By GreatSchools Staff
Although common sense would indicate that smaller class sizes are better for students, research doesn't show that this is necessarily so. Most studies show academic achievement and test score gains are greatest when there are classes of less than 30 students in grades K-3 and the greatest gains have been in reading and math. Students who are economically disadvantaged seem to benefit the most. Small classes seem to have less of an effect on achievement levels in the higher grades. Small classes alone don't raise student achievement levels-they need to be paired with effective teaching and appropriate learning activities to make a difference.
Small classes do have a positive effect on student attitudes and tend to improve classroom management as well as teacher morale. A Gates Foundation study in which high school dropouts were surveyed found that most students said they would have been more likely to stay in school if they had had small classes, better teachers and more relevant instruction.
While small classes generally provide greater attention to students, there can be unintended consequences. When California mandated class size reduction in grades K-3 in 1997, schools needed to hire more teachers and many were forced to hire less experienced teachers, or teachers without full credentials, to meet the demand. Many districts had to add portable classrooms or build new schools to accommodate the small classes - a cost they were not prepared for. Making classes smaller came at a high cost, and hampered school districts from funding other educational needs.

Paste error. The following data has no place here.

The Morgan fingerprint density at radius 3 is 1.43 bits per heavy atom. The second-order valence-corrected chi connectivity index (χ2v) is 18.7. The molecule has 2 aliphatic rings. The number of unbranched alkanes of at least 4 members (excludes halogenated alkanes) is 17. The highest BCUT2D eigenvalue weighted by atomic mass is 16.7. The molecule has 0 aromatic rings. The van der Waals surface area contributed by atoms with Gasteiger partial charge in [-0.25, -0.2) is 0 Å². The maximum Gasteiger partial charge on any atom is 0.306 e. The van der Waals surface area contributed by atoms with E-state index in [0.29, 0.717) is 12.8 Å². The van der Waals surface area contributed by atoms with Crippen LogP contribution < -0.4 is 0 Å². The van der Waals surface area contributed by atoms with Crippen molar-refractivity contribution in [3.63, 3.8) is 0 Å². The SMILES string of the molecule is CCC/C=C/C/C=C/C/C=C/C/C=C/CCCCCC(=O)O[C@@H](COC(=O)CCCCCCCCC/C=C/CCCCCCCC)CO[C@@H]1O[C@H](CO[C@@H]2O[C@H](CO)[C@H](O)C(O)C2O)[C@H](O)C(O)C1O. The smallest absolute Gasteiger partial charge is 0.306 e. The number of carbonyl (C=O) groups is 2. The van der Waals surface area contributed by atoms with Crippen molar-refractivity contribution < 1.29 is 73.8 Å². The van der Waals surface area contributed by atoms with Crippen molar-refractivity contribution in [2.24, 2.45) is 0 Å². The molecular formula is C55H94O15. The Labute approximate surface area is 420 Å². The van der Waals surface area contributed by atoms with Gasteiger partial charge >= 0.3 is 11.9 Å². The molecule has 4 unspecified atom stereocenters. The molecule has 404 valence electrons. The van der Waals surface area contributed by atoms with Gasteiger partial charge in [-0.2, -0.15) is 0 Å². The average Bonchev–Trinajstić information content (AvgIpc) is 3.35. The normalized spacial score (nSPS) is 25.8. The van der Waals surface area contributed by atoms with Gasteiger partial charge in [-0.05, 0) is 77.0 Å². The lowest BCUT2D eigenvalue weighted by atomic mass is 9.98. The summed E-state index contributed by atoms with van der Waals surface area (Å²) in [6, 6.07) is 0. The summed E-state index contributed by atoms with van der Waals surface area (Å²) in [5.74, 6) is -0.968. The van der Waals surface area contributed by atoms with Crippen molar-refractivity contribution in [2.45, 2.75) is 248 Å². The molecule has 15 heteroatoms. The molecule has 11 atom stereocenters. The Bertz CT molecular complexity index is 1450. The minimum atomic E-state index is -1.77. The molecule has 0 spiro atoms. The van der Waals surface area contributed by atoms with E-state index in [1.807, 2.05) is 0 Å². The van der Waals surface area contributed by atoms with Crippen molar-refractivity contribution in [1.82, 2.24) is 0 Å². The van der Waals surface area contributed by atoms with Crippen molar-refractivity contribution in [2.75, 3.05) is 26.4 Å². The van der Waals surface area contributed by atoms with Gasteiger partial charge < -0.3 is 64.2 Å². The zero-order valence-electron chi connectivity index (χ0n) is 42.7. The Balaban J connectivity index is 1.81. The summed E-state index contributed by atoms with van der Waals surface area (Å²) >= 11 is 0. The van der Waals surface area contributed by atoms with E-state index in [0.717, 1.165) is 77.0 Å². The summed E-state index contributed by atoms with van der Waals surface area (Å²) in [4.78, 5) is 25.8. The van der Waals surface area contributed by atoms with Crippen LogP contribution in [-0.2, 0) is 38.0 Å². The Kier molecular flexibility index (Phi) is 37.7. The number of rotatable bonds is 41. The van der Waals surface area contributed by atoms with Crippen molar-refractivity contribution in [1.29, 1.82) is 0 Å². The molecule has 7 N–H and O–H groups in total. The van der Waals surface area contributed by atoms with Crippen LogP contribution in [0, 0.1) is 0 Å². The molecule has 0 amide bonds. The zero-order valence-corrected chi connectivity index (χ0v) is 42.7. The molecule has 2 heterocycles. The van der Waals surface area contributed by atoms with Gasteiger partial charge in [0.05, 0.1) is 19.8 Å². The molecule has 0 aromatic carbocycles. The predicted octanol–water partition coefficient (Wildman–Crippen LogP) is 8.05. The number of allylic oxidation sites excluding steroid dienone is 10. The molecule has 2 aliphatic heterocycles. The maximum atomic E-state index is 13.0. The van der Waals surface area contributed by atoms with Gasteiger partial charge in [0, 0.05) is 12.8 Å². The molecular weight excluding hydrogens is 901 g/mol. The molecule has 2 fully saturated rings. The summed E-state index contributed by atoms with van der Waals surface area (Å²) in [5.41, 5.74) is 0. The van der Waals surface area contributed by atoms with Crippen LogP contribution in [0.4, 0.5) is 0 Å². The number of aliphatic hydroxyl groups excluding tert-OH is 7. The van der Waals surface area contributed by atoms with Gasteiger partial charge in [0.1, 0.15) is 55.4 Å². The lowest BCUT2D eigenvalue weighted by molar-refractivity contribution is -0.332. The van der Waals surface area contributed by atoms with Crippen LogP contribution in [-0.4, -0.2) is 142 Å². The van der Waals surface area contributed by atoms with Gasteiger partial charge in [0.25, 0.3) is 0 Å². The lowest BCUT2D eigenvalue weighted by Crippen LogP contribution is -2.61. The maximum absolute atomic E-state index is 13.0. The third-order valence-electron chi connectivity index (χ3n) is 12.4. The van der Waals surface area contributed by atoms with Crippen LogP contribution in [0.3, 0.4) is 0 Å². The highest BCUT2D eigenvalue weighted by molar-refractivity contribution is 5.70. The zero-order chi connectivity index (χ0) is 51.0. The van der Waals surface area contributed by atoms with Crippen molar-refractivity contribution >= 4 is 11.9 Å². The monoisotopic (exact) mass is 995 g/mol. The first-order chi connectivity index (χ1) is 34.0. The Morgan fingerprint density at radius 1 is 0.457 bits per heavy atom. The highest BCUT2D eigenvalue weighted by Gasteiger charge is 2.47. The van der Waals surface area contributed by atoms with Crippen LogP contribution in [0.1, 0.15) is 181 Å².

In Florida in 2002, voters approved legislation to reduce class size and these smaller classes must be phased in by 2010. The state Board of Education estimates that Florida will need to spend $2 billion to build enough classrooms to meet the demand. It is unclear what effect this expense will have on the other education needs in the state.
The student-teacher ratio is the number of students at a school divided by the number of teachers, staff and and/or adults at the site. Different states define student-teacher ratio in different ways (for example, teachers only, all certified staff, all certified and non-certified staff). The student-teacher ratio often includes specialist teachers such as music, art, physical education and special education teachers, while the average class size generally only includes regular classroom teachers.
The average class size is the number of all students in each teacher's class divided by the number of regular teachers for specific classes (for example, the number of second-graders divided by the number of second-grade teachers). In the United States, the average difference between class size and student-teacher ratio is about 10 students in public elementary schools. For example, an elementary school with a student-teacher ratio of 14 in K-3 would have an average class size of 24 students.
Numbers can be deceiving. While a school may have an average class size of 20, or a student-teacher ratio of 14:1, your child could still have 30 students in his class. It's important to be aware of the average, but also the actual class size.
Class size is just one factor to consider when evaluating your school. Keep in mind these other factors:
Want to know more about class size and how it relates to student achievement at your school and in your school district? Ask questions like these of your school administrators, school site council and local school board: